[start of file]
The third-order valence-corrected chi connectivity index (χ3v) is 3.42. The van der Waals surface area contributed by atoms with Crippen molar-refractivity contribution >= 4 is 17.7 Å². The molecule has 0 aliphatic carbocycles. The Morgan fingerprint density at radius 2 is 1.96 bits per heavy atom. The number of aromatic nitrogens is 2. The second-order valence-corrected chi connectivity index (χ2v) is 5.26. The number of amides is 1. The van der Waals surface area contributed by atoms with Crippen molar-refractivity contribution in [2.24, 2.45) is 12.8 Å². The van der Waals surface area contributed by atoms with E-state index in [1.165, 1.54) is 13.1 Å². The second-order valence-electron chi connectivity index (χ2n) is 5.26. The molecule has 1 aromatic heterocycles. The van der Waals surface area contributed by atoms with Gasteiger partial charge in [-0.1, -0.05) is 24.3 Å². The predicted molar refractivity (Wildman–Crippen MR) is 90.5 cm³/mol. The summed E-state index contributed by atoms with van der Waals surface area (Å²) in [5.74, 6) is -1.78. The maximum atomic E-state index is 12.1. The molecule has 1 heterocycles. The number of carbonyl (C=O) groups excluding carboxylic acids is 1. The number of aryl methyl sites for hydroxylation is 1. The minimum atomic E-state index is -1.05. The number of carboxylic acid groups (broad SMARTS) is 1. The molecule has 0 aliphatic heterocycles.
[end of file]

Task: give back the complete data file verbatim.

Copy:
The third-order valence-corrected chi connectivity index (χ3v) is 3.42. The van der Waals surface area contributed by atoms with Crippen molar-refractivity contribution >= 4 is 17.7 Å². The molecule has 0 aliphatic carbocycles. The Morgan fingerprint density at radius 2 is 1.96 bits per heavy atom. The number of aromatic nitrogens is 2. The second-order valence-corrected chi connectivity index (χ2v) is 5.26. The number of amides is 1. The van der Waals surface area contributed by atoms with Crippen molar-refractivity contribution in [2.24, 2.45) is 12.8 Å². The van der Waals surface area contributed by atoms with E-state index in [1.165, 1.54) is 13.1 Å². The second-order valence-electron chi connectivity index (χ2n) is 5.26. The molecule has 1 aromatic heterocycles. The van der Waals surface area contributed by atoms with Gasteiger partial charge in [-0.1, -0.05) is 24.3 Å². The predicted molar refractivity (Wildman–Crippen MR) is 90.5 cm³/mol. The summed E-state index contributed by atoms with van der Waals surface area (Å²) in [5.74, 6) is -1.78. The maximum atomic E-state index is 12.1. The molecule has 1 heterocycles. The number of carbonyl (C=O) groups excluding carboxylic acids is 1. The number of aryl methyl sites for hydroxylation is 1. The minimum atomic E-state index is -1.05. The number of carboxylic acid groups (broad SMARTS) is 1. The molecule has 0 aliphatic heterocycles.